Australian court blocks Clive Palmer coal mine on climate grounds

An Australia court has moved to block an $8.4bn coal mine development in Queensland on human rights grounds in a landmark case that highlights the mounting legal challenges to fossil fuel extraction around the world.

Fleur Kingham, president of the Land Court of Queensland, said on Friday that “climate change was a key issue” in the decision and that the project would have infringed on the rights of First Nations people in Queensland because of its climate impact.

The Galilee Coal project’s developer is Waratah Coal, which is owned by Clive Palmer’s group Mineralogy. It would have produced 40mn tonnes of coal a year if fully developed, making it the largest coal mine in Australia.

A growing number of legal cases in jurisdictions from the Netherlands to the Philippines have been launched to challenge government policies and block fossil fuel extraction on climate grounds.

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Swedish activist Greta Thunberg this week joined a class-action lawsuit, brought by more than 600 young people in Sweden, that alleges the country’s climate policies are insufficient.

A similar lawsuit brought by youth activists last year in Germany was successful, with the supreme constitutional court ruling that the government’s climate targets were inadequate to protect future generations.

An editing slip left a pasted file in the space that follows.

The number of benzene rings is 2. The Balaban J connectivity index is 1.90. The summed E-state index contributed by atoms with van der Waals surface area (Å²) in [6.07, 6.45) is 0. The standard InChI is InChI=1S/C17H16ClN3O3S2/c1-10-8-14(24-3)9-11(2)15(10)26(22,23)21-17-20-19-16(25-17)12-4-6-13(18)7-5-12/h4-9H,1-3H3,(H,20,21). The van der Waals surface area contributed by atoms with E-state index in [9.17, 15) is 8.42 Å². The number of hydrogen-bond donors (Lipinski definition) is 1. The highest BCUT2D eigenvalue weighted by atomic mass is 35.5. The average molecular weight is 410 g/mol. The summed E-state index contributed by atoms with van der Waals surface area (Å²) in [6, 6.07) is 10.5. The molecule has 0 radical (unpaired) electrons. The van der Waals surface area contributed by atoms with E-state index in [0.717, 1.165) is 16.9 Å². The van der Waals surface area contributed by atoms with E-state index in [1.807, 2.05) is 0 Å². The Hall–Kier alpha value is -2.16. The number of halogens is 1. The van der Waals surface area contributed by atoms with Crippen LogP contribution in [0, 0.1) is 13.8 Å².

The ruling in Queensland comes after Australia recently tightened its climate targets, passing legislation to cut emissions by 43 per cent by 2030.

The legal challenge against the Galilee Coal project was brought by a First Nations-led group called Youth Verdict, on the grounds that the climate impact of the coal extracted would violate their human rights.

“Wherever the coal is burnt, it will contribute to environmental harm,” Kingham said in her ruling. The emissions produced by the coal — projected at around 1.58bn tonnes over the mine’s lifetime, or the equivalent of three years of Australia’s current annual emissions — would jeopardise the country’s commitment to the Paris climate accord, she wrote.

It is the first time a court in Queensland, Australia’s biggest coal producing region, has blocked coal extraction on human rights grounds.

The ruling by Kingham recommends that both the mining lease application and the environmental authority application be denied. The ruling can still be appealed.

“In relation to climate change, I have found that the following rights of certain groups of people in Queensland would be limited: the right to life, the cultural rights of First Nations peoples, the rights of children, the right to property and to privacy and home, and the right to enjoy human rights equally,” Kingham added.

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